Today we’re discussing the latest episode of The Flash (Season 9 – Episode 4: “Mask of the Red Death, Part 1”) as well as an episode from back in The Flash‘s halcyon days: Season 1 – Episode 4: “Going Rogue”, the episode that introduced us to Wentworth Miller as Captain Cold.
As far as “Mask of the Red Death” goes, I realize I’ve been on a bit of a negative streak lately, so here are my positive impressions of this episode:
- Our new masked, mystery speedster isn’t having their origins, identity, and ambitions dragged out. Even given this season has fewer episodes to work with than most, they still revealed it all less than a fourth of the way in, which is refreshingly upfront.
- Javicia Leslie takes Red Death in some very hammy directions, and I quite liked it. Helps they were given a chance to do the memetic “You wanna get nuts? Let’s get nuts!” line.
- They’re committing to the Rogues being a constant presence as a group throughout this storyline, which it’s nice to see The Flash finally managing.
- Hey, Chillblaine might be dead!
The Flash – Season 1, Episode 4: “Going Rogue” review
When I chose this episode for Arrowverse Classic, I did so because it was the debut of Captain Cold, a character I never got to talk about much, since they were killed off before I began my Arrowverse Avocado reviews. However, as I rewatched “Going Rogue”, I discovered something else I wanted to talk about. Something I brushed against many times in my past critiques of The Flash, but that never fully crystalized in my mind until now. The true reason why The Flash Season 1 is regarded by so many (myself included), as the show’s best, a delightful experience that later seasons have never managed to replicate.
Having not seen this ep since I first watched it seven years ago (seven years!? … damn), I was surprised on rewatch just how exuberantly fun “Going Rogue” is. Some of that can be chalked up to Wentworth Miller, bringing loads of charisma as Captain Cold. And some is due to these early episodes really committing to their bad-guy-of-the-week stories in a way The Flash rarely does anymore (there are some ongoing storylines advanced this ep, but they feel like garnishes to the episodic adventure, while in later seasons that ratio is usually reversed).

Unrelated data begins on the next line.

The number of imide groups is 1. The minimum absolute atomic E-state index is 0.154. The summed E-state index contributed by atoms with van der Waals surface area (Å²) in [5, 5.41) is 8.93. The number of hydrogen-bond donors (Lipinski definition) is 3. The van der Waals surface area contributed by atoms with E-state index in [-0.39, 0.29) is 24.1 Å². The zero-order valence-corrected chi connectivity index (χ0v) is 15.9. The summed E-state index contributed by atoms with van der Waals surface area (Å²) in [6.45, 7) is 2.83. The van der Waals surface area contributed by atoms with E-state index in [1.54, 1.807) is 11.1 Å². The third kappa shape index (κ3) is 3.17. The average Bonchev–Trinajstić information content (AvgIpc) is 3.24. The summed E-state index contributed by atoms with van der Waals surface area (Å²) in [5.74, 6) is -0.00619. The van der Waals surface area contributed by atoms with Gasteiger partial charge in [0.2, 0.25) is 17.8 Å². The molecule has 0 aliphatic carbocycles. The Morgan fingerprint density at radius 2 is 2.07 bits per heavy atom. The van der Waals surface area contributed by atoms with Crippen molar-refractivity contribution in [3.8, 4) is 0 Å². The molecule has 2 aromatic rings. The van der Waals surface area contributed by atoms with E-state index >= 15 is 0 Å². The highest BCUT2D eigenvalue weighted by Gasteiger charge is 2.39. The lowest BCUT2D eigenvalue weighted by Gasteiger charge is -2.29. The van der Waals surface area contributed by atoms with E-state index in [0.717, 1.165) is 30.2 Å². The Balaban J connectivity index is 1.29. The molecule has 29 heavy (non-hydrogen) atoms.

But what truly makes this episode work , and this season work, isn’t story structure or specific characters, but the theme behind them all.
What I hadn’t put together till now is that, in this first season, The Flash is a show about youth.
When we first see Barry this ep, they’re “training their powers”. By which I mean, using their superspeed to simultaneously play Chess, Ping-Pong, and Operation with Wells, Cisco, and Caitlin. Barry is preparing themself for a battle against evil, being tested by a trio of genius scientists in their advanced research institute … but it’s really just them hanging out with friends in their private clubhouse. More than any other scene, this sets the tone for the season.
It’s not that Season 1 Barry doesn’t have responsibilities, but those responsibilities don’t dominate their life. They fight bad guys and save lives, but they approach it with a brash confidence that mixes work and play. They’re preparing themself to face the Man In The Yellow Suit, something they do take very seriously, but that, for the moment, is a distant goal. Barry is training, getting faster for when that day arrives, but with a lightness of spirit that says that day doesn’t have to be tomorrow or next week or any other day worth getting anxious over.